At the end of World War II the United States was left with something like 15 military bases in the Middle East and North Africa. Despite this military presence the United States was apparently not regarded as an occupying power or as a colonizer. Two factors seem to have changed this: the state of Israel and the overthrow of the Mossadegh government in Iran in 1953.
In August 1953 after several days of anti-government rioting the government of Dr. Mohammed Mossadegh was overthrown by pro-Shah forces and the Shah, who had been residing in Italy, was restored to power. Here’s how the New York Times of August 23, 1953 summarized the events leading up to the coup:
November, 1951. In Washington Mossadegh spurned offers for oil settlement, hinted that economic troubles would open way to communist Iran, demanded without success a $145,000,000 U. S. loan.
Feb. 19, 1952. Mossadegh rejected World Bank offer for oil settlement.
July 19-21. Shah named new Premier when Mossadegh demanded appointment as War Minister. For three days there were violent pro-Mossadegh rallies. Shah reappointed Mossadegh as Premier.
Aug. 30. President Truman and Prime Minister Churchill made a “final” offer for oil settlement.
Feb. 28, 1953. The Shah bluffed abdication, partly to force Mossadegh’s acceptance of Churchill-Truman offer. For two days there were pro-Shah rallies in streets. The pro-Mossadegh mobs led by Tudeh won out. The army had done nothing to help Mossadegh. He began replacing key officers with his own men.
March 20. Mossadegh finally rejected Churchill-Truman offer.
April 14. Mossadegh introduced a bill in Majlis (Parliament) to transfer army control from Shah to himself.
June 29. President Eisenhower rejected Mossadegh request for loan.
July 11. New Soviet Ambassador appointed to Teheran.
July 19. Unable to get army bill through Majlis, Mossadegh demanded dissolution. When Shah refused Mossadegh called for plebiscite.
Aug. 2. Backed by Tudeh, Mossadegh won plebiscite with 99.4 per cent of vote in a nonsecret balloting.
Aug. 10. Moscow announced bilateral talks with Iran on “all questions.”
Aug. 14. Foreign Minister Fatemi announced full agreement on Russian talks agenda.
Aug. 15 (last Saturday). Mossadegh announced dissolution of Majlis. The stage was set for last week’s events.
There are several competing analyses of the coup. One commonly-accepted view of the coup is nicely represented in the Wikipedia article on Mossadegh. In this view the coup was a contrivance of the CIA and the British MI6. There is evidence in support of this view. In April of 2000 the New York Times printed a report based on CIA documents that showed British and American involvement in the coup particularly:
- Britain, fearful of Iran’s plans to nationalize its oil industry, came up with the idea for the coup in 1952 and pressed the United States to mount a joint operation to remove the prime minister.
- The C.I.A. and S.I.S., the British intelligence service, handpicked Gen. Fazlollah Zahedi to succeed Prime Minister Mohammed Mossadegh and covertly funneled $5 million to General Zahedi’s regime two days after the coup prevailed.
- Iranians working for the C.I.A. and posing as Communists harassed religious leaders and staged the bombing of one cleric’s home in a campaign to turn the country’s Islamic religious community against Mossadegh’s government.
- The shah’s cowardice nearly killed the C.I.A. operation. Fearful of risking his throne, the Shah repeatedly refused to sign C.I.A.-written royal decrees to change the government. The agency arranged for the shah’s twin sister, Princess Ashraf Pahlevi, and Gen. H. Norman Schwarzkopf, the father of the Desert Storm commander, to act as intermediaries to try to keep him from wilting under pressure. He still fled the country just before the coup succeeded.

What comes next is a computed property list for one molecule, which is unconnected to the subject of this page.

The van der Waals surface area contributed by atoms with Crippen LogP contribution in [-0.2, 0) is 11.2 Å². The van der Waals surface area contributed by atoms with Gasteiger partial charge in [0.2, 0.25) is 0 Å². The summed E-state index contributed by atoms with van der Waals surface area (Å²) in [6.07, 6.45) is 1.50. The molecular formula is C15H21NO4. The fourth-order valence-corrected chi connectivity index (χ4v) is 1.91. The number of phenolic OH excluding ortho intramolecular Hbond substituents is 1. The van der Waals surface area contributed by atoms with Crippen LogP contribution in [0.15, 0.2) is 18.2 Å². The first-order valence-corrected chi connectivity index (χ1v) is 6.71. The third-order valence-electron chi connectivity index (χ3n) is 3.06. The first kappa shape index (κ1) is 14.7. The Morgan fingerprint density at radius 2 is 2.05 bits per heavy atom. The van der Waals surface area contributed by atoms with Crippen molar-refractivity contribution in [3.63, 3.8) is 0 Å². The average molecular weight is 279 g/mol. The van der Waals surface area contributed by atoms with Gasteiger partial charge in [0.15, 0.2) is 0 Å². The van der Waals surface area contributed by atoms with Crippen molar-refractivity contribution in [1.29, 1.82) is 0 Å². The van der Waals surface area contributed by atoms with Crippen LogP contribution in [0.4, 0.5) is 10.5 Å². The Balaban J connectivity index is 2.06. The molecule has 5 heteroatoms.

There are competing analyses. In May of 2000 Ardeshir Zahedi, son of the general who led the coup, bitterly denied the CIA claims in an article published in the New York Times. In his view the pro-Shah forces stepped into the vacuum created by the collapsing Mossadegh government and that such involvement as the American CIA and British MI6 had was largely ineffectual. There’s evidence to support this view, too in the form of the reports of Roy Henderson, ambassador to Iran at the time.
To the best of my knowledge Eisenhower never acknowledged American involvement in the overthrow of Mossadegh. In his memoirs he characterized Mossadegh as “naive”.
Some are rather dewy-eyed about Dr. Mossadegh and his regime. For example, here’s what the eyeranian thinks would have happened had the Americans and British not overthrown the Mossadegh regime (if, of course, they did):
Let’s just play with historical facts a bit and see what could have probably happened if the CIA didn’t topple the popular government of Mohammad Mossadegh in 1953 and The Shah had remained in exile or at least out of work. I know there are tons of other factors this notion can not take into account and there are also all those unpredictable events that may have popped up here and there (hey, one crazy man with a single bullet can alter the course) but this is perhaps the most likely scenario:
- Iran would have practiced and learned democracy over the past 50 years, starting with the nationalist government of Dr. Mossadegh and declaring a Republic, then going through various other types of governments and seeing some of the diverse beliefs in assorted posts and governments and eventually becoming that example of freedom in middle-east that others now try to import there by force. No political oppression, prisoners of conscience, torture, Shah’s secret police (SAVAK) or IRI’s myriad of security outfits and mass executions.